At approximately 345 feet above sea level, on the outskirts of the village Kemble, the river Thames begins its 215 mile journey into the North Sea. Somewhat surprisingly the only evidence demarcating the start of the river is a large stone under a tree in the corner of a field full of cows. Not a drop of water in sight! This remote location served as the start of my 182 mile run along the Thames Path, which officially begins at the “stone” and ends at the Thames Barrier in London.
My plan was to complete the 182 miles distance over six consecutive days of running with overnight stops at Tadpole Bridge, Abingdon, Reading, Maidenhead and Kingston upon Thames. Running the equivalent of six ultra-marathons in six days was definitely a journey into the unknown for me. However, with the abundance of beautiful landmarks along the river there was a lot of incentive to keep pushing on to the next waypoint. Probably more important though, given the warm weather, were the various pubs along the river that fuelled me with water and an ice cold Coke!
Over the 6 days of running I passed through each of the 45 locks scattered along the length of the river. The first of these was St. Johns lock, located near Lechlade, and also where I got to see the statue of Father Thames. All of the locks are immaculately maintained and most are operated by a lock keeper. As the river and associated boat traffic increase so too does the sophistication of the lock system with most of them, after Oxford, only requiring a push of a button to open and close.
As my run neared London the size of the properties seemed to grow in proportion to the river with some extremely impressive houses between Henley-on-Thames and Windsor, this was also coincidentally my favourite section of the path. One of the highlights of my run was passing through Henley as crews from around the world were preparing for the Royal Regatta. It provided a great distraction from my tired legs to watch the crews train along the one and a quarter mile stretch from Temple Island to just in front of Henley Bridge.
Entering Central London was most definitely a stark contrast with the rural environment at the source of the river. The path was bustling with tourists which made it difficult to walk, let alone run! Although it was exhausting weaving through the crowds with my aching muscles and blistered feet I was appreciative of some of London’s major attractions. This included passing within touching distance of the towering Shard skyscraper, a truly impressive engineering feat. After 6 days of running there was no better sight for my sore eyes than that of the Thames Barrier which marked the end of my challenge. Although there was not a single person around when I arrived I still felt tremendously happy and relieved to finish an amazing journey along the river. So, whether you decide to run or take a gentle stroll the Thames Path provides a perfect opportunity to view some of England’s most beautiful scenery.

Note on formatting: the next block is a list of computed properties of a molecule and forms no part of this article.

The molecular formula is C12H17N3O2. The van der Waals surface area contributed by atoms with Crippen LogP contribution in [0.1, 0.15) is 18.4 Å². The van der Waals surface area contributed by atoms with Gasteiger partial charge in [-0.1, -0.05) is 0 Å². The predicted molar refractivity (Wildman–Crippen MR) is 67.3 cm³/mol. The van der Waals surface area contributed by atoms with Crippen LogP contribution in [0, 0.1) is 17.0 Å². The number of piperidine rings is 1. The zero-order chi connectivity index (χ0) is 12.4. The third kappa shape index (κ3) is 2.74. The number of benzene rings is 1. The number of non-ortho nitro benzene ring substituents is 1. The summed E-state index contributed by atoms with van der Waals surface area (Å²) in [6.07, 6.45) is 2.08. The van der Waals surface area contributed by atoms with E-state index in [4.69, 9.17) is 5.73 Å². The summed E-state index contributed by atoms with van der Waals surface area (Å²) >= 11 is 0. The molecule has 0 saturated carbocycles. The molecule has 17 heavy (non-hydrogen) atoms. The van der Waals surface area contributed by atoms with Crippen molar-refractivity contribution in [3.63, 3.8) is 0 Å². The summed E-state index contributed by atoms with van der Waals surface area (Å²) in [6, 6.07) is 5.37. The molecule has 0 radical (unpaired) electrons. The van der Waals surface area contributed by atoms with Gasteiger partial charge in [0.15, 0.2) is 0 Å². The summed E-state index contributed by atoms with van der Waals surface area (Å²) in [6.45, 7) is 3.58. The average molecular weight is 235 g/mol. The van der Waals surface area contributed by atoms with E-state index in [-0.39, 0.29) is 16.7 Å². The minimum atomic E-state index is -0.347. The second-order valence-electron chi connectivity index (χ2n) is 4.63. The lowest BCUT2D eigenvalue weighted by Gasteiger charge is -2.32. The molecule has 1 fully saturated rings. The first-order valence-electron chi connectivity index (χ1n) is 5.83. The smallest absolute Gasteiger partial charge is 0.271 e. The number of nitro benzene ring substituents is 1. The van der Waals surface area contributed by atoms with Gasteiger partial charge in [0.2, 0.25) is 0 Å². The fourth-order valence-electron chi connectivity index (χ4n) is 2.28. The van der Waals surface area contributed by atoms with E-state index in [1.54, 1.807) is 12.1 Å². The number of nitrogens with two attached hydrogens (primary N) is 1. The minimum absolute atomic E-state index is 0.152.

On Saturday the 24th of August from 3:00 – 5:00 pm I will be having a small exhibition in Buckland Memorial Hall displaying some of the photos from my run of the Thames Path. In addition there will be a raffle where you could win a Nikon digital camera, 3 month membership to The First Drop gym, Thames Path guide books and a voucher for a professional sports massage with Karen Miller. All money raised will be donated to the National Trails team who maintain and improve the Thames Path.
The sign at the start reminding me just how far it was to go...
About a mile from the start I came across the first sign of water. I also found these boots left on the bridge which was a little worrying!
Over the first and second day there was a lot of running through fields.
There are many beautiful bridges that span the River Thames but this was the first major one (located in Lechlade).
Training for the Royal Henley Regatta. Temple Island is where the races start.
I came across some impressive artwork underneath a bridge near Windsor.
Goring on Thames - beautiful!
I was so happy and relieved to reach the last of the locks.
I don't think anyone would argue with me that this is the most famous bridge spanning the River Thames. Such a contrast to the rickety wooden foot bridges at the start.
And this marked the end of my run. I felt so privileged to have been able to complete this amazing experience.
I had to look at these for many hours each day. It was definitely a love-hate relationship. People often ask me what I think about when I run long distances. I would like to say something inspiring and motivational but to be perfectly honest for the last one or two hours of running all I think and dream about is the amazing sensation of getting to take off my shoes!